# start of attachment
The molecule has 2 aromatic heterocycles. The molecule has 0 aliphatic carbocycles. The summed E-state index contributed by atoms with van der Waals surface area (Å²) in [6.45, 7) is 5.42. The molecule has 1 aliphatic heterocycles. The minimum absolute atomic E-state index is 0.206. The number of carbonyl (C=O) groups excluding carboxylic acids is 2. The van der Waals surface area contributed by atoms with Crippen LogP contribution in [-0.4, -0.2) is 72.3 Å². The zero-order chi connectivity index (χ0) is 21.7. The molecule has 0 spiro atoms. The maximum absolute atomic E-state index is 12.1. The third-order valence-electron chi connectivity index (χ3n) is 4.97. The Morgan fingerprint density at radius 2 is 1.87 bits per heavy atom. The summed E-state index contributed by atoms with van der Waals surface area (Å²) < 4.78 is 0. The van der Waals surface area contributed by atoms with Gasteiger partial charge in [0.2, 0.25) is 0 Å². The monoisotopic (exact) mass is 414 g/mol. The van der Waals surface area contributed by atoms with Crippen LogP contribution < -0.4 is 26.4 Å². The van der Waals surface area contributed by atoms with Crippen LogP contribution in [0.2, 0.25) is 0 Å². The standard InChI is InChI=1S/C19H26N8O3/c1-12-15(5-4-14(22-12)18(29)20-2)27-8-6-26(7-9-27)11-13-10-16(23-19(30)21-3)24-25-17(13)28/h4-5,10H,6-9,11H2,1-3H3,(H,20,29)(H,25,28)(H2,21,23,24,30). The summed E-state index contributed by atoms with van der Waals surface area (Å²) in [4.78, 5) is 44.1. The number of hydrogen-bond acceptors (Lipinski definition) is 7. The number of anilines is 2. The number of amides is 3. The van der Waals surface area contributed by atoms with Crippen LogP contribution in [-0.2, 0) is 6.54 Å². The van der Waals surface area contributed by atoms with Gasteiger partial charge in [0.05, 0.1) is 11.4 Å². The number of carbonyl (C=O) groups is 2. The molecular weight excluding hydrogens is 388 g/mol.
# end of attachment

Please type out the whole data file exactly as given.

The molecule has 2 aromatic heterocycles. The molecule has 0 aliphatic carbocycles. The summed E-state index contributed by atoms with van der Waals surface area (Å²) in [6.45, 7) is 5.42. The molecule has 1 aliphatic heterocycles. The minimum absolute atomic E-state index is 0.206. The number of carbonyl (C=O) groups excluding carboxylic acids is 2. The van der Waals surface area contributed by atoms with Crippen LogP contribution in [-0.4, -0.2) is 72.3 Å². The zero-order chi connectivity index (χ0) is 21.7. The molecule has 0 spiro atoms. The maximum absolute atomic E-state index is 12.1. The third-order valence-electron chi connectivity index (χ3n) is 4.97. The Morgan fingerprint density at radius 2 is 1.87 bits per heavy atom. The summed E-state index contributed by atoms with van der Waals surface area (Å²) < 4.78 is 0. The van der Waals surface area contributed by atoms with Gasteiger partial charge in [0.2, 0.25) is 0 Å². The monoisotopic (exact) mass is 414 g/mol. The van der Waals surface area contributed by atoms with Crippen LogP contribution < -0.4 is 26.4 Å². The van der Waals surface area contributed by atoms with Crippen LogP contribution in [0.2, 0.25) is 0 Å². The standard InChI is InChI=1S/C19H26N8O3/c1-12-15(5-4-14(22-12)18(29)20-2)27-8-6-26(7-9-27)11-13-10-16(23-19(30)21-3)24-25-17(13)28/h4-5,10H,6-9,11H2,1-3H3,(H,20,29)(H,25,28)(H2,21,23,24,30). The summed E-state index contributed by atoms with van der Waals surface area (Å²) in [4.78, 5) is 44.1. The number of hydrogen-bond acceptors (Lipinski definition) is 7. The number of anilines is 2. The number of amides is 3. The van der Waals surface area contributed by atoms with Crippen LogP contribution in [-0.2, 0) is 6.54 Å². The van der Waals surface area contributed by atoms with Gasteiger partial charge in [0.05, 0.1) is 11.4 Å². The number of carbonyl (C=O) groups is 2. The molecular weight excluding hydrogens is 388 g/mol.